Activist state

State budget: Greens say no to the promotion of coal-based electric vehicles

By Kaushik Bhattacharya:

Despite the positive reception of the government’s stance on environment-related issues, campaigners and experts said more funds are needed for environmental conservation

Although the government of Maharashtra in its 2022-23 budget has emphasized its electric vehicle (EV) policy, green activists and experts have claimed that the electric vehicle policy will only succeed when the government would transform electricity generation for electric vehicles from coal. solar powered. Giving clean energy a boost, the Maharashtra government in its recent budget has emphasized its electric vehicle policy, with targets to increase the share of electric vehicles to 10% in new vehicle registrations by 2025 and the share of public transport in major cities at 25%. The state has also targeted the construction of 5,000 charging facilities by 2025. In addition, capital financial assistance will be provided for 3,000 new environmentally friendly buses and for the upgrading of 103 bus stations at the Maharashtra State Road Transport Corporation (MSRTC). While Rs 253 crore was allocated for the environment, Rs 150 crore was given for the conservation of 23 rivers in the state. In addition, a school curriculum on environmental subjects will be prepared for students in grades 1 to 8 to raise awareness about the environment and climate change.

“This is the first time that environmental sustainability issues have been addressed in the budget. We welcome this decision. Implementation on the ground will be key,” Leena Buddhe, director of the Center for Sustainable Development (CFSD) told The Hitavada. “The government should emphasize phasing out coal-fired power generation plants for electric vehicle policy. In a place like Nagpur, the introduction of electric buses should be carefully thought out as there will be more traffic jams and no parking spaces,” said. Buddhe “Talking about raising young minds by bringing this into the program will definitely help to preserve the environment,” Buddhe added.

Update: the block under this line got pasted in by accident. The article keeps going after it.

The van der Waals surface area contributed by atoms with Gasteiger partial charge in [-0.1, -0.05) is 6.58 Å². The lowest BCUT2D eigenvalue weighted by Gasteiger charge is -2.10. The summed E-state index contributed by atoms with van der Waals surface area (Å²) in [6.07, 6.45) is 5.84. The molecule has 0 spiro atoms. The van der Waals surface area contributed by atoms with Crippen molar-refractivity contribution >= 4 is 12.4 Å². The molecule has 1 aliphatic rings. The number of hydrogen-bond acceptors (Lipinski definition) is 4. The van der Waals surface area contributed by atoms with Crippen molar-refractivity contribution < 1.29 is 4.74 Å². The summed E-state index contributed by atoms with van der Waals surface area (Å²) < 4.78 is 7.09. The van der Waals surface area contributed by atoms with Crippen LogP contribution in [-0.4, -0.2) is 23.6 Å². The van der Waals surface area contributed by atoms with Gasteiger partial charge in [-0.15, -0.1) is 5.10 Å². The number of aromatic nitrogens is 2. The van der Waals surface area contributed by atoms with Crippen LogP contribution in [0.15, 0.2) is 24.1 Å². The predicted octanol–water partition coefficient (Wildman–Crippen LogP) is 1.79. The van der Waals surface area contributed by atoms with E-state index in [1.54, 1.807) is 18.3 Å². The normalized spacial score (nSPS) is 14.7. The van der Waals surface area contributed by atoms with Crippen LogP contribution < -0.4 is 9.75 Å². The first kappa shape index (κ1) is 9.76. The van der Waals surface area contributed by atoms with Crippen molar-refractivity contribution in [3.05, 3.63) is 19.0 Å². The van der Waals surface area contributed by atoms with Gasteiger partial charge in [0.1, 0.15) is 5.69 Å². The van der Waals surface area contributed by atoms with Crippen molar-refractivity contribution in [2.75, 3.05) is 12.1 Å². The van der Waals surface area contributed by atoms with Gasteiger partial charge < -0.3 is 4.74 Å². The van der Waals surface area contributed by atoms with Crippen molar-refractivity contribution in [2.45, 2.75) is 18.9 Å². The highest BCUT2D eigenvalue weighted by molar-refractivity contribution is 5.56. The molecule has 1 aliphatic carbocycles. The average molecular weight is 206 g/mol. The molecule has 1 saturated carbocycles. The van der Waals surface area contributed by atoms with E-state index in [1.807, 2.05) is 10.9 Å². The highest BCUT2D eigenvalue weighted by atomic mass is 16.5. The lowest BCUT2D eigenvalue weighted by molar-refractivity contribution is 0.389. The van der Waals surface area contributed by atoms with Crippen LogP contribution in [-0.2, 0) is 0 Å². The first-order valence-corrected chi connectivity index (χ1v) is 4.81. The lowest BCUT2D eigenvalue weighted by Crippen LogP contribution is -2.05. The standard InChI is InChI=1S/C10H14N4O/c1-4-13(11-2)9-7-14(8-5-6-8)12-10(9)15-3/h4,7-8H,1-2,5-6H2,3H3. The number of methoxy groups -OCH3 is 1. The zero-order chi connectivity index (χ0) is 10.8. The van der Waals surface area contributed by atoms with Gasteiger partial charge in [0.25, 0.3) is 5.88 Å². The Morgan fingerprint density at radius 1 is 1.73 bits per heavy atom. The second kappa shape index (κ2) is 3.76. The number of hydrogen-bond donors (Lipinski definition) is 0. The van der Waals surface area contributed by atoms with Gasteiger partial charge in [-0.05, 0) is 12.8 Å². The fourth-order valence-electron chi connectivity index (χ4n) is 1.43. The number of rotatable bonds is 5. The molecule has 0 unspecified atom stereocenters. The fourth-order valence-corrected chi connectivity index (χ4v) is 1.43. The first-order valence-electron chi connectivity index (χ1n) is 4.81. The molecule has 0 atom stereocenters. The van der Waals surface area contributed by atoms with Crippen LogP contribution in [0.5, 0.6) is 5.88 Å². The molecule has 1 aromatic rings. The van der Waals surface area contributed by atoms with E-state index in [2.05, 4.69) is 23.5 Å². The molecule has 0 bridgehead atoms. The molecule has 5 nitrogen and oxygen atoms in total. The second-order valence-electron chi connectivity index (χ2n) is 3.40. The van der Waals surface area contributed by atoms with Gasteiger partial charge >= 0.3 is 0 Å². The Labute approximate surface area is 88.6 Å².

Speaking about the allocation of funds for river conservation, she said, “It is very important and a good first step. But this will require an integrated approach to pollution mitigation and the involvement of different stakeholders. More funds would be needed for river conservation, the expert said. Dr Sheetal Choudhary, an environmental and tree expert, said: “The government is taking many initiatives towards environmental protection and sustainable development. The allocation of Rs 253 crore for the environment is a welcome move. Initiating environmental and climate change education at school will certainly have a positive impact on young minds, Dr Choudhary said. “It is interesting to note that the pollution of rivers also has a weight in this budget. Although 150 crore seems less for the conservation of 23 rivers. The government’s commitment to the paradigm shift towards renewable energy is well reflected in the budget, but charging stations for electric vehicles must run on solar power instead of coal power, added Dr. Choudhary. Green activist Anasuya Kale Chhabrani said: “Taxation of electric vehicles and batteries used in electric vehicles should be removed to make them more affordable. Some incentives on charging tariffs, such as a subsidy or a provision for subsidizing electricity costs for charging EVs in residences, should be granted to promote their use.

A rebate will be given and the use of solar panels will be made mandatory for EV users to recharge their batteries to reduce the consumption of coal-generated electricity, Kale added. Prachi Mahurkar, Ecologist, Punarnava Ecological Services, said: “There are 22 specific (and weighted) tasks assigned to various rural and urban local bodies, including planting native trees, setting up adequate waste sorting, treatment and composting, promotion of non-motorized transport. and rainwater harvesting, among others. The funds allocated are not at all sufficient to achieve the objectives. “Conservation of rivers should not require a lot of funds, if done in an ecological way, but the budget is still not enough,” Mahurkar added. Sudhir Paliwa, Head of Vidarbha Environment Action Group, said: “The Maharashtra government allocating Rs 253 crore is a welcome move, but this money should be spent on repairing the damage already done to the environment. “Electric vehicles should only be promoted if solar charging stations are installed, there is no point in charging electric vehicles with coal-based power. Otherwise, pollution in cities like Nagpur and Chandrapur will grow significantly at the expense of reduced pollution in Mumbai and Pune,” Paliwal said.